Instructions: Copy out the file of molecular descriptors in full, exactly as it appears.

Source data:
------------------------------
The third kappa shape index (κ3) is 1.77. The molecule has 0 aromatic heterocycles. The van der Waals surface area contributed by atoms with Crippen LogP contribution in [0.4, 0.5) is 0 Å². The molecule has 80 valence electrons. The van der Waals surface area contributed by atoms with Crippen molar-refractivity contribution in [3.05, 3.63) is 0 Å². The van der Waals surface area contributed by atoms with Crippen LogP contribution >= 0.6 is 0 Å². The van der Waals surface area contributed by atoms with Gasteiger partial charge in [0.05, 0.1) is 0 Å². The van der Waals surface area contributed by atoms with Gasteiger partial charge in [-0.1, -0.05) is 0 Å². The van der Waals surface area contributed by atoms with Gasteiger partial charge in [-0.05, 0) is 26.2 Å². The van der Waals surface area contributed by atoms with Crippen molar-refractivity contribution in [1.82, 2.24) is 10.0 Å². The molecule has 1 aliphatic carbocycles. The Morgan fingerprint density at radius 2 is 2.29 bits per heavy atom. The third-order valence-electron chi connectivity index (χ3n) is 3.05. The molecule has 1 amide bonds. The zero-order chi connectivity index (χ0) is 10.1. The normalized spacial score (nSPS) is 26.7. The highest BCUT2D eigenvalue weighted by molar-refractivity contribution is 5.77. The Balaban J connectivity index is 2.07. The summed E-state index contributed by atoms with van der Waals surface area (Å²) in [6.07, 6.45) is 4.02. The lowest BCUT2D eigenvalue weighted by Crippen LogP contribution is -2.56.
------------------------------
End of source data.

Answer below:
The third kappa shape index (κ3) is 1.77. The molecule has 0 aromatic heterocycles. The van der Waals surface area contributed by atoms with Crippen LogP contribution in [0.4, 0.5) is 0 Å². The molecule has 80 valence electrons. The van der Waals surface area contributed by atoms with Crippen molar-refractivity contribution in [3.05, 3.63) is 0 Å². The van der Waals surface area contributed by atoms with Crippen LogP contribution >= 0.6 is 0 Å². The van der Waals surface area contributed by atoms with Gasteiger partial charge in [0.05, 0.1) is 0 Å². The van der Waals surface area contributed by atoms with Gasteiger partial charge in [-0.1, -0.05) is 0 Å². The van der Waals surface area contributed by atoms with Gasteiger partial charge in [-0.05, 0) is 26.2 Å². The van der Waals surface area contributed by atoms with Crippen molar-refractivity contribution in [1.82, 2.24) is 10.0 Å². The molecule has 1 aliphatic carbocycles. The Morgan fingerprint density at radius 2 is 2.29 bits per heavy atom. The third-order valence-electron chi connectivity index (χ3n) is 3.05. The molecule has 1 amide bonds. The zero-order chi connectivity index (χ0) is 10.1. The normalized spacial score (nSPS) is 26.7. The highest BCUT2D eigenvalue weighted by molar-refractivity contribution is 5.77. The Balaban J connectivity index is 2.07. The summed E-state index contributed by atoms with van der Waals surface area (Å²) in [6.07, 6.45) is 4.02. The lowest BCUT2D eigenvalue weighted by Crippen LogP contribution is -2.56.